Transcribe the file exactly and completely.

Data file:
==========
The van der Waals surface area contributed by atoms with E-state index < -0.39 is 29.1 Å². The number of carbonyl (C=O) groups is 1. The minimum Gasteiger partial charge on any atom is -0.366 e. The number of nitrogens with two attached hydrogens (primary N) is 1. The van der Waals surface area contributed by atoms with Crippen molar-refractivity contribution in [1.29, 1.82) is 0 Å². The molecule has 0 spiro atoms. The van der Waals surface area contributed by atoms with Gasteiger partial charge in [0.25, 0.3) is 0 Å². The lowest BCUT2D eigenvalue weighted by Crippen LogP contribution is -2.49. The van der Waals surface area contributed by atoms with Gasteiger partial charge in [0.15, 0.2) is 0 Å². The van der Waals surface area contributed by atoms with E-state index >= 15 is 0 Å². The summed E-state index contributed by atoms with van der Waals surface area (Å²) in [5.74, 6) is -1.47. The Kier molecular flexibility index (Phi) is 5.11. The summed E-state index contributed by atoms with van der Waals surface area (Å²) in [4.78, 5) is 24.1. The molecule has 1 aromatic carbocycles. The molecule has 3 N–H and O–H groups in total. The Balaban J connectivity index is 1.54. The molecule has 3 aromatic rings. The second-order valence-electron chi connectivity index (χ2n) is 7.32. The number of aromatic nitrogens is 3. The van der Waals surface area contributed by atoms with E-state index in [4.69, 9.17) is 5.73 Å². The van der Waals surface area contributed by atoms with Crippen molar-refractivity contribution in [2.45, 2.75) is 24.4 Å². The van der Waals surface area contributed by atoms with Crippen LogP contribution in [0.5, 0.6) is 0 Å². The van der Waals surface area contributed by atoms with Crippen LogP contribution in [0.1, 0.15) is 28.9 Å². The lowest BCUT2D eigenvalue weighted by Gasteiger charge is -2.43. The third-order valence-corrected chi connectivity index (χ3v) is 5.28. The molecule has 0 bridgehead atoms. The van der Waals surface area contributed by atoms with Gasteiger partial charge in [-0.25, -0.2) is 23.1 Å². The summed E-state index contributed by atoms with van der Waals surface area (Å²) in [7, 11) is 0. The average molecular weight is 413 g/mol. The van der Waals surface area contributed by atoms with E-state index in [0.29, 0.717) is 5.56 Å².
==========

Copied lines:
The van der Waals surface area contributed by atoms with E-state index < -0.39 is 29.1 Å². The number of carbonyl (C=O) groups is 1. The minimum Gasteiger partial charge on any atom is -0.366 e. The number of nitrogens with two attached hydrogens (primary N) is 1. The van der Waals surface area contributed by atoms with Crippen molar-refractivity contribution in [1.29, 1.82) is 0 Å². The molecule has 0 spiro atoms. The van der Waals surface area contributed by atoms with Gasteiger partial charge in [0.25, 0.3) is 0 Å². The lowest BCUT2D eigenvalue weighted by Crippen LogP contribution is -2.49. The van der Waals surface area contributed by atoms with Gasteiger partial charge in [0.15, 0.2) is 0 Å². The van der Waals surface area contributed by atoms with E-state index >= 15 is 0 Å². The summed E-state index contributed by atoms with van der Waals surface area (Å²) in [5.74, 6) is -1.47. The Kier molecular flexibility index (Phi) is 5.11. The summed E-state index contributed by atoms with van der Waals surface area (Å²) in [4.78, 5) is 24.1. The molecule has 1 aromatic carbocycles. The molecule has 3 N–H and O–H groups in total. The Balaban J connectivity index is 1.54. The molecule has 3 aromatic rings. The second-order valence-electron chi connectivity index (χ2n) is 7.32. The number of aromatic nitrogens is 3. The van der Waals surface area contributed by atoms with E-state index in [4.69, 9.17) is 5.73 Å². The van der Waals surface area contributed by atoms with Crippen molar-refractivity contribution in [2.45, 2.75) is 24.4 Å². The van der Waals surface area contributed by atoms with Crippen LogP contribution in [0.5, 0.6) is 0 Å². The van der Waals surface area contributed by atoms with Crippen LogP contribution in [0.1, 0.15) is 28.9 Å². The lowest BCUT2D eigenvalue weighted by Gasteiger charge is -2.43. The third-order valence-corrected chi connectivity index (χ3v) is 5.28. The molecule has 0 bridgehead atoms. The van der Waals surface area contributed by atoms with Gasteiger partial charge in [-0.25, -0.2) is 23.1 Å². The summed E-state index contributed by atoms with van der Waals surface area (Å²) in [7, 11) is 0. The average molecular weight is 413 g/mol. The van der Waals surface area contributed by atoms with E-state index in [0.29, 0.717) is 5.56 Å².